keywords: Nik Tan

  • AUSTRALIA

    In the halls of Cambodia's Auschwitz

    • Nik Tan
    • 06 February 2013
    4 Comments

    You wouldn't find Tuol Sleng if you didn't know where to look. The genocide museum is embedded in the inner suburbs of Phnom Penh, an innocuous, decrepit school building. Each cell contains an iron bed with metal manacles still attached, and a grainy image of the last prisoner found rotting in each room.

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  • ARTS AND CULTURE

    Alone in Obama's America

    • Tim Kroenert
    • 18 October 2012

    On a television in a grimy bar, Barack Obama waxes lyrical about the unity of the people. In the foreground, a brutal and enigmatic enforcer of the criminal underworld scoffs. America is not a community, he counters — it's a business. 'I'm living in America, and in America, you're on your own.'

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  • AUSTRALIA

    East Germany's angel of peace

    • Donna Mulhearn
    • 04 July 2012
    6 Comments

    In her tweed skirt and sensible shoes, 60-something church elder, Sigrid, doesn’t look like a revolutionary. She carries neither iPhone nor gun. But revolutionary she is, having been at the heart of a movement that toppled an oppressive regime, thawed the Cold War and brought down the Berlin Wall.

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  • ARTS AND CULTURE

    Innocence lost in Greece and Australia

    • Gillian Bouras
    • 17 February 2012
    11 Comments

    The dismissal of Gough Whitlam by then Governor-General Sir John Kerr in 1975 has been described as the greatest political and constitutional crisis in Australia's history. It seems pallid in comparison with what is now happening here in Greece. 

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  • AUSTRALIA

    Best of 2011: Australian politics could use a dash of vitriol

    • Edwina Byrne
    • 09 January 2012
    3 Comments

    The speeches of the Tea Party movement, for all their faults, are notable for their vivid symbolism and appeal to values. When was the last time you heard an Australian politician invent their own intelligible metaphor? Published 20 January 2011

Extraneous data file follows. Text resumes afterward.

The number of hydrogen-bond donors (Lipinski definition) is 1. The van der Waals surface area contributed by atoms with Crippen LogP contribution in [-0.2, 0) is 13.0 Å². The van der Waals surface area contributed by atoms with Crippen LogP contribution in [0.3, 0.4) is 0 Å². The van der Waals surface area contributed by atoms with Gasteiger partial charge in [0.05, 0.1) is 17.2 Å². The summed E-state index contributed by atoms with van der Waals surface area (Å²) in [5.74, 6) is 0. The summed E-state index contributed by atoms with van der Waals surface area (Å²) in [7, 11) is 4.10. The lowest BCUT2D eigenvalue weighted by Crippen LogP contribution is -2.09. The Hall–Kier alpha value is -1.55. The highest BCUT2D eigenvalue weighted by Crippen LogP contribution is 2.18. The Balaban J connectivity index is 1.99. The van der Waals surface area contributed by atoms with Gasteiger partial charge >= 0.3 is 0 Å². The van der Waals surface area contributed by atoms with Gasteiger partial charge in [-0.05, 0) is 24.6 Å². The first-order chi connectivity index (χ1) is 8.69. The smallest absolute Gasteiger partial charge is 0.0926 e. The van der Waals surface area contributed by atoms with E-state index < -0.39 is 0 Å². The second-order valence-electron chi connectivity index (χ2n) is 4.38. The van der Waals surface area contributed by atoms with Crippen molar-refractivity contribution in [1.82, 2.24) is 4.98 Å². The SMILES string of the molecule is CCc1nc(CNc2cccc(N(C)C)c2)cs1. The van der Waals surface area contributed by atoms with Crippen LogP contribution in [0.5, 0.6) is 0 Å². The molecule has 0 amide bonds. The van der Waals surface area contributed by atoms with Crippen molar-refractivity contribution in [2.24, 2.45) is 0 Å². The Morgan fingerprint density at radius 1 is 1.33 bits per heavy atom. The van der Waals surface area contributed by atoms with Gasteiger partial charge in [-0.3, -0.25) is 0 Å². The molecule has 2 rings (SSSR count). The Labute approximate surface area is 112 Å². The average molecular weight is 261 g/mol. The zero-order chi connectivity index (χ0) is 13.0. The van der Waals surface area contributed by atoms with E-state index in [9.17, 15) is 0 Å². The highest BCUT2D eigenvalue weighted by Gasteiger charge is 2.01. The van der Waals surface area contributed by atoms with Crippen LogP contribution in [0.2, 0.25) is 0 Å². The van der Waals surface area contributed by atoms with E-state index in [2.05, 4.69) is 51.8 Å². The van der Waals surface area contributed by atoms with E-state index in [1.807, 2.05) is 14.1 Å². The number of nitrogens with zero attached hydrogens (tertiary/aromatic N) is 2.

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  • AUSTRALIA

    Why the Carbon Tax is good for business

    • Tom Dreyfus
    • 09 November 2011
    15 Comments

    Corporations treat social responsibility as a PR tool or a trade-off for financial success. The truth is that if consumers suffer, so too do the corporations that depend on them. Socially responsible initiatives such as the Carbon Tax will benefit society holistically. 

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  • AUSTRALIA

    Sex abuse action and the seal of confession

    • Michael Mullins
    • 25 July 2011
    29 Comments

    Senator Nick Xenophon's call to protect children by ending the seal of confession was an affront to freedom of religion. But he speaks for many Australians, whose goodwill is necessary to preserve such religious practices.

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  • EUREKA STREET TV

    Conversation with a gay priest

    • Peter Kirkwood
    • 06 May 2011
    15 Comments

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  • EUREKA STREET TV

    Conversation with a gay priest

    • Peter Kirkwood
    • 06 May 2011

    Allison argues recent scientific revelations about homosexuality are part of the unfolding natural law that challenges negative attitudes and beliefs regarding it, and the basis for official Church teaching, that being gay is 'an objective disorder'.

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  • AUSTRALIA

    Australian politics could use a dash of vitriol

    • Edwina Byrne
    • 20 January 2011
    16 Comments

    The speeches of the Tea Party movement, for all their faults, are notable for their vivid symbolism and appeal to values. When was the last time you heard an Australian politician invent their own intelligible metaphor?

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  • MEDIA

    Raising Julian Assange

    • Lyn Bender
    • 09 December 2010
    10 Comments

    Who is this Assange? Is he a messianic hero, larrikin, renegade, terrorist, or just a very naughty boy? As a psychologist my interest lies in history, as this is frequently re-enacted in our lives. And Julian Assange had a very unusual childhood.

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  • AUSTRALIA

    Pope-hate in broken Britain

    • Michael Mullins
    • 20 September 2010
    12 Comments

    Social commentator Frank Furedi wrote that the Pope's UK visit provided Britain's cultural elite with 'a figure that it is okay to hate'. We might regard the angst as a manifestation of the growing pains that are to be expected in a world of emerging pluralism.

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